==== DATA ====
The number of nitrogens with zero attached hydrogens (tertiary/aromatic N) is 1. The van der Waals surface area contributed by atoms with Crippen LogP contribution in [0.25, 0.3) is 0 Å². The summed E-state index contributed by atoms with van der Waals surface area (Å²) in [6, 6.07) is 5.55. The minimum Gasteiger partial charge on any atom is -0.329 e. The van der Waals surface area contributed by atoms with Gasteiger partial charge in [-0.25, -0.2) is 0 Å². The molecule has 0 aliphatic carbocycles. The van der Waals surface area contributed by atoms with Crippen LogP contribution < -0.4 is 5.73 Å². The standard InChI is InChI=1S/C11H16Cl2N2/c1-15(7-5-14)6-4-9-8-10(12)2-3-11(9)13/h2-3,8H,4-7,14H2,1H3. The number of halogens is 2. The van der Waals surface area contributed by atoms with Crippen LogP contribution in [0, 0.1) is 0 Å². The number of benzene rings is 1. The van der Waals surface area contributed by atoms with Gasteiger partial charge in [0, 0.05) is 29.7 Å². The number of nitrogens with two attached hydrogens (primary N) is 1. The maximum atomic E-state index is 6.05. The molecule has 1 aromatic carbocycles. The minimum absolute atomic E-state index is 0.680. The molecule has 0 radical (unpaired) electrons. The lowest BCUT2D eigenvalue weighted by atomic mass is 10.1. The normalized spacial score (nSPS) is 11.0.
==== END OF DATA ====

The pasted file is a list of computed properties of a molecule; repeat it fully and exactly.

The number of nitrogens with zero attached hydrogens (tertiary/aromatic N) is 1. The van der Waals surface area contributed by atoms with Crippen LogP contribution in [0.25, 0.3) is 0 Å². The summed E-state index contributed by atoms with van der Waals surface area (Å²) in [6, 6.07) is 5.55. The minimum Gasteiger partial charge on any atom is -0.329 e. The van der Waals surface area contributed by atoms with Gasteiger partial charge in [-0.25, -0.2) is 0 Å². The molecule has 0 aliphatic carbocycles. The van der Waals surface area contributed by atoms with Crippen LogP contribution < -0.4 is 5.73 Å². The standard InChI is InChI=1S/C11H16Cl2N2/c1-15(7-5-14)6-4-9-8-10(12)2-3-11(9)13/h2-3,8H,4-7,14H2,1H3. The number of halogens is 2. The van der Waals surface area contributed by atoms with Crippen LogP contribution in [0, 0.1) is 0 Å². The number of benzene rings is 1. The van der Waals surface area contributed by atoms with Gasteiger partial charge in [0, 0.05) is 29.7 Å². The number of nitrogens with two attached hydrogens (primary N) is 1. The maximum atomic E-state index is 6.05. The molecule has 1 aromatic carbocycles. The minimum absolute atomic E-state index is 0.680. The molecule has 0 radical (unpaired) electrons. The lowest BCUT2D eigenvalue weighted by atomic mass is 10.1. The normalized spacial score (nSPS) is 11.0.